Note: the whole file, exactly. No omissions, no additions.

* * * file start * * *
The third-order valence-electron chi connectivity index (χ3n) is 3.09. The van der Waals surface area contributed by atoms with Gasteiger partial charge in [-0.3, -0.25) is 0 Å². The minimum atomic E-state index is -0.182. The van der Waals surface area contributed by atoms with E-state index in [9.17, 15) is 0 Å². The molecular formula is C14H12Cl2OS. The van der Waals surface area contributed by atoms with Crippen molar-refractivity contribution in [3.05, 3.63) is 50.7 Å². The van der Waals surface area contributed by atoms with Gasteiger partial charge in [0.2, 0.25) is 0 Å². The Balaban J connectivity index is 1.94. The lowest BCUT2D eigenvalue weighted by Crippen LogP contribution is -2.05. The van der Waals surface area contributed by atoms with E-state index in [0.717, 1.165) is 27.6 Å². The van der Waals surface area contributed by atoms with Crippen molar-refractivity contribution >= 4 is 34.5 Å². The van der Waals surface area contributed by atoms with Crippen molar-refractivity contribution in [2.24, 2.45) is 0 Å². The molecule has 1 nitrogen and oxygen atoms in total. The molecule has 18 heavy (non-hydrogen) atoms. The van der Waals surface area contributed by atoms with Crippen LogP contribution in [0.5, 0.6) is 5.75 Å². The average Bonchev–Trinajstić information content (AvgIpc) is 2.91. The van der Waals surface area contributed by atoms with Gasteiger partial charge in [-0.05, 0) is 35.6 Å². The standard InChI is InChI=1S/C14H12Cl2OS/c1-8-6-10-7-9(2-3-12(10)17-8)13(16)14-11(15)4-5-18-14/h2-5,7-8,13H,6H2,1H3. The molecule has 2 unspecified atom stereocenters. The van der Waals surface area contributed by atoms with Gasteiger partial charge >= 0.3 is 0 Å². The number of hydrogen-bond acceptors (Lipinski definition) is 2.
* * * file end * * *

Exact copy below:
The third-order valence-electron chi connectivity index (χ3n) is 3.09. The van der Waals surface area contributed by atoms with Gasteiger partial charge in [-0.3, -0.25) is 0 Å². The minimum atomic E-state index is -0.182. The van der Waals surface area contributed by atoms with E-state index in [9.17, 15) is 0 Å². The molecular formula is C14H12Cl2OS. The van der Waals surface area contributed by atoms with Crippen molar-refractivity contribution in [3.05, 3.63) is 50.7 Å². The van der Waals surface area contributed by atoms with Gasteiger partial charge in [0.2, 0.25) is 0 Å². The Balaban J connectivity index is 1.94. The lowest BCUT2D eigenvalue weighted by Crippen LogP contribution is -2.05. The van der Waals surface area contributed by atoms with E-state index in [0.717, 1.165) is 27.6 Å². The van der Waals surface area contributed by atoms with Crippen molar-refractivity contribution >= 4 is 34.5 Å². The van der Waals surface area contributed by atoms with Crippen molar-refractivity contribution in [2.24, 2.45) is 0 Å². The molecule has 1 nitrogen and oxygen atoms in total. The molecule has 18 heavy (non-hydrogen) atoms. The van der Waals surface area contributed by atoms with Crippen LogP contribution in [0.5, 0.6) is 5.75 Å². The average Bonchev–Trinajstić information content (AvgIpc) is 2.91. The van der Waals surface area contributed by atoms with Gasteiger partial charge in [-0.05, 0) is 35.6 Å². The standard InChI is InChI=1S/C14H12Cl2OS/c1-8-6-10-7-9(2-3-12(10)17-8)13(16)14-11(15)4-5-18-14/h2-5,7-8,13H,6H2,1H3. The molecule has 2 unspecified atom stereocenters. The van der Waals surface area contributed by atoms with Gasteiger partial charge >= 0.3 is 0 Å². The number of hydrogen-bond acceptors (Lipinski definition) is 2.